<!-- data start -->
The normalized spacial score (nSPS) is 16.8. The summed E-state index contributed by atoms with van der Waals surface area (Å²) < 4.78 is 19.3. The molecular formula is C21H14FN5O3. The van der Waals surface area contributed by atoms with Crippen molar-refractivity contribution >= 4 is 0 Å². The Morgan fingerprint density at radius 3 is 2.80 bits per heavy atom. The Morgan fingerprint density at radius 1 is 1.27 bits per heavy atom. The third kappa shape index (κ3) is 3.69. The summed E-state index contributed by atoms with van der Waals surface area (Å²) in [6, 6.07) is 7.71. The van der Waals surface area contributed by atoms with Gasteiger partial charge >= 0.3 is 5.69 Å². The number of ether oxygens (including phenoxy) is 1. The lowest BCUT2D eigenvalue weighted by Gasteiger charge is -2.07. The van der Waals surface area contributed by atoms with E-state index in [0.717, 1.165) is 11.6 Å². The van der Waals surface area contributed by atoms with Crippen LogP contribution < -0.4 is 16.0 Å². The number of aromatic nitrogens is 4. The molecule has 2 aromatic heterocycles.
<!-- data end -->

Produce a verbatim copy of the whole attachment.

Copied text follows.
The normalized spacial score (nSPS) is 16.8. The summed E-state index contributed by atoms with van der Waals surface area (Å²) < 4.78 is 19.3. The molecular formula is C21H14FN5O3. The van der Waals surface area contributed by atoms with Crippen molar-refractivity contribution >= 4 is 0 Å². The Morgan fingerprint density at radius 3 is 2.80 bits per heavy atom. The Morgan fingerprint density at radius 1 is 1.27 bits per heavy atom. The third kappa shape index (κ3) is 3.69. The summed E-state index contributed by atoms with van der Waals surface area (Å²) in [6, 6.07) is 7.71. The van der Waals surface area contributed by atoms with Gasteiger partial charge >= 0.3 is 5.69 Å². The number of ether oxygens (including phenoxy) is 1. The lowest BCUT2D eigenvalue weighted by Gasteiger charge is -2.07. The van der Waals surface area contributed by atoms with E-state index in [0.717, 1.165) is 11.6 Å². The van der Waals surface area contributed by atoms with Crippen LogP contribution < -0.4 is 16.0 Å². The number of aromatic nitrogens is 4. The molecule has 2 aromatic heterocycles.